During last week's Alaska Federation of Natives conference, Alaskans heard a lot about how dismal salmon runs are affecting Native villages, and how the Native community is pushing for greater control over the situation -- including stronger legal protections for their hunting and fishing rights in the Alaska and U.S. constitutions.
While the movement is unified across AFN members, it would be a mistake to assume all Alaska Natives are unified on the issue. The right and ability to feed one's family, how best to be a good steward of the state's wildlife resources, and who gets opportunities to gather wild foods first are emotional topics that delve into legal, social and political arenas.
Heralded as heroes
When salmon fishermen on the Kuskokwim River went out to catch kings this summer despite a mandatory closure triggered by the need to conserve a weak chinook run, many heralded them as heroes. They were viewed as family men standing up for their right to put food on the table and as activists no longer willing to stand by while outsiders -- state and federal officials -- told them how and when to fish. Dozens of fishermen received citations. Nets were cut. Fish were seized.
During a panel discussion at AFN in Anchorage last week, U.S. Sen. Lisa Murkowski called the situation "an embarrassment" for both governments, asserting that the agencies have "ignored the traditions and culture of our First People."
"Our families are becoming criminals for putting food on the table," added Myron Naneng, president of the Association of Village Council Presidents.
"Hunting and fishing rights are a God-given and spiritual right that cannot be denied," said Randy Mayo, from Stevens Village, speaking earlier in the week at a rally in downtown Anchorage advocating a constitutional change to protect aboriginal rights to gather and share traditional foods.
'This is 2012 -- not 1912'
But not everyone believes defying the closure was the right thing to do, a point made recently by Mark Leary, director of development and operations for the Native village of Napaimute, a very small community located midway up the Kuskokwim River. In an essay posted to the village's website, Leary says:
"We are still dealing with the effects (the politics) of this disastrous King Salmon season, but as winter comes closer the People will have persevered and filled their freezers with the many other kinds of food still abundant in our waters and on our lands: Chums, Reds, Silvers, whitefish, waterfowl, berries, moose, bear, beaver, etc. I know my family’s own freezers are full. Nobody’s going to starve as some lamented back in June. This is 2012 – not 1912."
He goes on, recalling what he's heard from Native elders about the old days:
"Also in their memories were times when there were fish and game shortages; sometimes due to bad weather patterns, sometimes simply due to the natural fluctuations of wildlife. They always adapted, found other things to eat, did what they had to do to survive. They had to. There was nobody else to help them except themselves. No “Disaster Declarations”. No QUEST CARDS. Yet, there were times when some didn’t make it – stories of starvation – but those stories are from a very distant time."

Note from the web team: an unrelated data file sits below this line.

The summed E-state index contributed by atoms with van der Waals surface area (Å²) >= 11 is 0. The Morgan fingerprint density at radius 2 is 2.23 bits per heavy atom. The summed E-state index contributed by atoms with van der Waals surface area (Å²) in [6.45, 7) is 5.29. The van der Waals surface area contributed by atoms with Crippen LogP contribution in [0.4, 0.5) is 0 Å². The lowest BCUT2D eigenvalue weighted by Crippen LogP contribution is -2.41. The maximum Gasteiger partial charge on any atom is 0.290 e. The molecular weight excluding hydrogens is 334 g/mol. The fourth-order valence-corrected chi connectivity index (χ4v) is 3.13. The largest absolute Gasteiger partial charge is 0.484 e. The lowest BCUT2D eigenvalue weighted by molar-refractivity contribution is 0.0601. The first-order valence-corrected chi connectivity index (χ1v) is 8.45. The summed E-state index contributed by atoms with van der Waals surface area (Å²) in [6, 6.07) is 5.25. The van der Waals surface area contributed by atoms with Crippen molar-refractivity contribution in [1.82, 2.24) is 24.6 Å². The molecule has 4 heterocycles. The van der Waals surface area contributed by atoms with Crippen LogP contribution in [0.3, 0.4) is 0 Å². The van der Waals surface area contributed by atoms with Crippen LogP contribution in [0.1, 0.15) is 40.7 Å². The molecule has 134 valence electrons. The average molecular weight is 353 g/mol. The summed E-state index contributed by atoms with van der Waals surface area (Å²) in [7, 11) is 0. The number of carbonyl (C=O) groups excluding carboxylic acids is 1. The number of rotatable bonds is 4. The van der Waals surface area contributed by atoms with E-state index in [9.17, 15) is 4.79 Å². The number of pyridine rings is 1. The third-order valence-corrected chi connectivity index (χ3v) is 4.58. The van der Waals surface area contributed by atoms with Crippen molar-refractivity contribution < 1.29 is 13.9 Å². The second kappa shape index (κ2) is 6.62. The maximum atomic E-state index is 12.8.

Leary also makes this observation about how, regardless of a poor king salmon run, people found a way to get what they needed:
"This year, in the traditional spirit of adapting to circumstances, one industrious family that I know of cut, smoked and dried over 140 silvers during August. It can be done. It takes changing the normal ways of doing things and a little more work, but isn’t that what the strong People of our region are famous for: persevering and adapting. If it wasn’t true, the People would have starved long ago and there would be nobody left in our region today. Instead we are flourishing."
For Leary, those who didn't fish this summer, the people who abided by the closures, are the real heroes:
"And it makes me sad that while we’ve made heroes out of the 31 people that fished in protest during the subsistence King Salmon fishing closures, nobody has ever talked about the real heroes of the 2012 King Salmon season: the hundreds, maybe thousands of people that didn’t fish. These were the people that could see beyond the “right now” and truly thought about our children and grandchildren by not fishing. These are the heroes to me – the people that stuck together and endured the hardship of not fishing for King Salmon so that we could conserve what little there was for our future generations."
No matter how it's addressed, subsistence, for all of the absolute stances posited by people of various perspectives, is a messy topic. Those who advocate fishing when they need to are not necessarily opposed to conservation. Indeed, many pushing for constitutional changes also agree that wild food resources, including salmon, must be available for future generations.
Contact Jill Burke at jill(at)alaskadispatch.com